Master Cylinder info by by: Dean Oshiro, Hot Rods USA
We got these with the permission of publishers long reads but well worth it. MC may look different but the purpose and inner workings are the same.
Master Cylinders: The basic design of master cylinders are single reservoirs or dual reservoirs. Before disc brakes all master cylinders had single reservoir. This was because you wanted to apply equal pressure to all 4 drum brakes. The proportioning between the front and rear brakes was regulated by the size of the wheel cylinders. Generally you ran bigger wheel cylinders in front, because it applied more pressure and if you need fine tuning you added a manual proportioning valve to the system. In the late 60's and 70's when disc brakes were being used more and more, there was a need to have a dual master cylinder, because the requirements were different when you ran disc brakes in front and drums in the rear. Remember the volume requirements of the OEM caliper? Well this high volume and more pressure required the factories to build the master cylinders so it was cheap to produce, have a large volume and met the requirements of both the disc and drum brakes. Notice the larger reservoir in the front portion of the disc/drum master cylinder and the small reservoir for the drum brakes.
OEM single master cylinders are generally for drum brake applications. The earlier master cylinder had built in residual valves for the drum brake systems. This valve is needed so that the cup seals in the wheel cylinder has pressure against it preventing them from leaking. It also allows for a certain amount of pre-load on the mechanical parts. You can not use this master cylinder with built in residual valve(s) if you have disc brakes in front because of the residual valve. I have answered many questions regarding people that have installed brakes incorrectly by using a drum brake master cylinder.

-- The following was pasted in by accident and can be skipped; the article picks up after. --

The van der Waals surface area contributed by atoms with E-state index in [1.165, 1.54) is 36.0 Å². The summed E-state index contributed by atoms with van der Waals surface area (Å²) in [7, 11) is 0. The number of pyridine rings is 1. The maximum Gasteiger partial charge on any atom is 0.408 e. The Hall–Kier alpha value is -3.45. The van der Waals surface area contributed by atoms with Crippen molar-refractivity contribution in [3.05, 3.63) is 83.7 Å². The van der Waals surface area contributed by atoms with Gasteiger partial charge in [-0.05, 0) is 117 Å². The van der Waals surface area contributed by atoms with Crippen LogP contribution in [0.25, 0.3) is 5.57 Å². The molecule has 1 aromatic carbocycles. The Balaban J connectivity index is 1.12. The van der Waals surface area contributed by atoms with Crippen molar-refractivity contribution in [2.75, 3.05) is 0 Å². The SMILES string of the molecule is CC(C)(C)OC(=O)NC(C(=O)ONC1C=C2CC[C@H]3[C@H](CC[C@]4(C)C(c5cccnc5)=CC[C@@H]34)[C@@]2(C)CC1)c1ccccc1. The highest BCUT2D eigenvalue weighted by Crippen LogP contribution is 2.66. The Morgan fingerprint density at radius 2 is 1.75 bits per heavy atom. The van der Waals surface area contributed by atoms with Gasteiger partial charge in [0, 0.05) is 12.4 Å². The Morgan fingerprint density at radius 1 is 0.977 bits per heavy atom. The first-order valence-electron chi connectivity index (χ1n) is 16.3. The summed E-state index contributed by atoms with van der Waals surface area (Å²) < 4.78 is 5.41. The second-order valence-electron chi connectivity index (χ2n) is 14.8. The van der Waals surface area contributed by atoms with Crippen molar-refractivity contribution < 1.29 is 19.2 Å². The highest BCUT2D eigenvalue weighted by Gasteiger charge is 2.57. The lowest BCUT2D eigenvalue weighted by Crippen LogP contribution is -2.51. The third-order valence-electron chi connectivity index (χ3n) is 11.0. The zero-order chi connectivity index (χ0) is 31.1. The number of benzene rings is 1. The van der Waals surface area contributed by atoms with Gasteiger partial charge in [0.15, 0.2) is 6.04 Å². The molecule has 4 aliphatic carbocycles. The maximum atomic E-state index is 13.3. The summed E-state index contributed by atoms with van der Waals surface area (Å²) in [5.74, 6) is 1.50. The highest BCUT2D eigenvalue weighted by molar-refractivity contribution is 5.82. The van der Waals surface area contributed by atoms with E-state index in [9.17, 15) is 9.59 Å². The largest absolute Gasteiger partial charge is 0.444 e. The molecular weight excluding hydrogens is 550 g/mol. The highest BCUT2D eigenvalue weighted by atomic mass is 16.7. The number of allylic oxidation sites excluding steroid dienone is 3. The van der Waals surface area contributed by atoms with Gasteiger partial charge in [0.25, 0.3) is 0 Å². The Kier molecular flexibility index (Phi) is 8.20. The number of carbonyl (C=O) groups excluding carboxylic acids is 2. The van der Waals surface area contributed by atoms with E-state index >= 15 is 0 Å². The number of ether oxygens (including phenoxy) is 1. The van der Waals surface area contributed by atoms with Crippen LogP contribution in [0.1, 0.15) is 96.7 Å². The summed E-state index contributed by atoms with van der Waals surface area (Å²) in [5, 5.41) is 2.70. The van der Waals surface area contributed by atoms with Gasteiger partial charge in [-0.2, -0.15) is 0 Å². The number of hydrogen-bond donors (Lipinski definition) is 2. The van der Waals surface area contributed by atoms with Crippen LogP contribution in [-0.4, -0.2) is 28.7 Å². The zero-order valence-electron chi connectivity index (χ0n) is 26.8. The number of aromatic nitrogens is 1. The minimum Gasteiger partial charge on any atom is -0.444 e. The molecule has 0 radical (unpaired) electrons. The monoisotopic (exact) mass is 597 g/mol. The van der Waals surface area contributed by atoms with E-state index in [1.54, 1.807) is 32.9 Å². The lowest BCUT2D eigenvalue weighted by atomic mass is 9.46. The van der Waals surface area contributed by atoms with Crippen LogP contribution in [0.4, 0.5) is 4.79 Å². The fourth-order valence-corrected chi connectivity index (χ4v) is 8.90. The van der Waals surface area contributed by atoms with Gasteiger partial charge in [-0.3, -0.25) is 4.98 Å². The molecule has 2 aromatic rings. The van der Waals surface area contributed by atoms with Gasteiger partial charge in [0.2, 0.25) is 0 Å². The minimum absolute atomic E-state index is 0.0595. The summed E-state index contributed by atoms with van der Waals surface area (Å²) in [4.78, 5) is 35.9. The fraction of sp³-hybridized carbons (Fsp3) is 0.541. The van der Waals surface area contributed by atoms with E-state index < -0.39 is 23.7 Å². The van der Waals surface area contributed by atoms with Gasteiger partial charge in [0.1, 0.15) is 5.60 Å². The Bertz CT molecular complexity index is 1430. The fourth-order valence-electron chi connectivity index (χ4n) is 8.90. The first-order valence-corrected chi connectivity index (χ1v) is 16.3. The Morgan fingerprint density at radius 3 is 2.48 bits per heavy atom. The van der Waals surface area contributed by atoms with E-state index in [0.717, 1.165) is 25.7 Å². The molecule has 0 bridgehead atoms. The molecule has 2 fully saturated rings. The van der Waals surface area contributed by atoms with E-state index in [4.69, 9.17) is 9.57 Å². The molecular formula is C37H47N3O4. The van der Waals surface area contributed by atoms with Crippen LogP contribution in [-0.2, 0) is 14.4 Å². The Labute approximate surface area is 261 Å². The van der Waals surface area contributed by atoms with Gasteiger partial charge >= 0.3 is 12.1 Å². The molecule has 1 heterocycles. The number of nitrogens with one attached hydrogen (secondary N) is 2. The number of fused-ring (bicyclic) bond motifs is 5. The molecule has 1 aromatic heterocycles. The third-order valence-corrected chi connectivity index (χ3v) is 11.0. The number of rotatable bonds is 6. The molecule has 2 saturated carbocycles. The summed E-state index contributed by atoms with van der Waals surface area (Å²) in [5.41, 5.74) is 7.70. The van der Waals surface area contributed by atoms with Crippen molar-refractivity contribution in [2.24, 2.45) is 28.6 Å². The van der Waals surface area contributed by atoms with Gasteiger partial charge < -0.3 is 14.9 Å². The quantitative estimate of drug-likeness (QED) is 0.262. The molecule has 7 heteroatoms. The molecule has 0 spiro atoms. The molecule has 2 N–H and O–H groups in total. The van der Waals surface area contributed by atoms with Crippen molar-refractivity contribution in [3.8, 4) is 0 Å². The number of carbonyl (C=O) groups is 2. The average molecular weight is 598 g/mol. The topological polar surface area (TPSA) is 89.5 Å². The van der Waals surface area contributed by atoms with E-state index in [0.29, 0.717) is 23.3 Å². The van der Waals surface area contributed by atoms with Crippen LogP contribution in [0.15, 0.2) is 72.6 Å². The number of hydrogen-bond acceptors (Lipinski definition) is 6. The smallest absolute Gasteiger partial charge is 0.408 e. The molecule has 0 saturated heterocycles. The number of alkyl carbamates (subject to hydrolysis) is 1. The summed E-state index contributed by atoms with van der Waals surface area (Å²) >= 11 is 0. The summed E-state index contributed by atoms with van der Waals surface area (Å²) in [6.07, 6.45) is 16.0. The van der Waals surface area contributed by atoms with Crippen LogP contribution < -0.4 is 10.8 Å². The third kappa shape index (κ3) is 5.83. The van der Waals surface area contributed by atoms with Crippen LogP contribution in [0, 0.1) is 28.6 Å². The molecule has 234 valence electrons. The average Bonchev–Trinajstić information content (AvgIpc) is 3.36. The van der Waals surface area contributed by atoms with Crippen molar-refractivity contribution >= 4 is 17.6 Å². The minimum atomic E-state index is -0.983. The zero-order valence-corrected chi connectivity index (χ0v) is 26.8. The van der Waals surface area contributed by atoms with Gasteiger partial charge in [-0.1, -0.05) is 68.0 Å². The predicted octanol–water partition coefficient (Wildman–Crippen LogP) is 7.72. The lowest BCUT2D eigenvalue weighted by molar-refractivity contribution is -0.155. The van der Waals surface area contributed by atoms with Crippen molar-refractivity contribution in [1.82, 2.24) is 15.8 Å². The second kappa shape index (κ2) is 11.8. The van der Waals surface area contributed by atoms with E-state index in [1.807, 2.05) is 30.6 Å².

If you experience a brake lock up after a few applications of the brake pedal, it is directly related to a residual valve retaining the brake fluid within the lines and not allowing the fluid to flow back to the master cylinder. The problem is either the wrong residual valve being used, a drum brake master cylinder being used on disc brake calipers, a inline residual valve plumbed in to the brake system with a built in residual valve in the master cylinder or a defective residual valve.
Most OEM tandem master cylinders will have a residual valve built in when there is a drum brake application. That is why it is important to buy the correct master cylinder based to application. Yes, you can remove the residual valve from the master cylinder, but often the reservoir is to small and it does not hold enough brake fluid for the disc brake application. So great care must be taking when using a modified master cylinder. OEM tandem master cylinders were designed to be cheap. Careful consideration should be made when selecting the master cylinder, because of the high volume of brake fluid required and pressure for the disc brake application. OEM tandem master cylinders do not produce the same volume as two side by side master cylinders. Remember the application is stacked one in front of each other so you have a limited travel and volume to work with.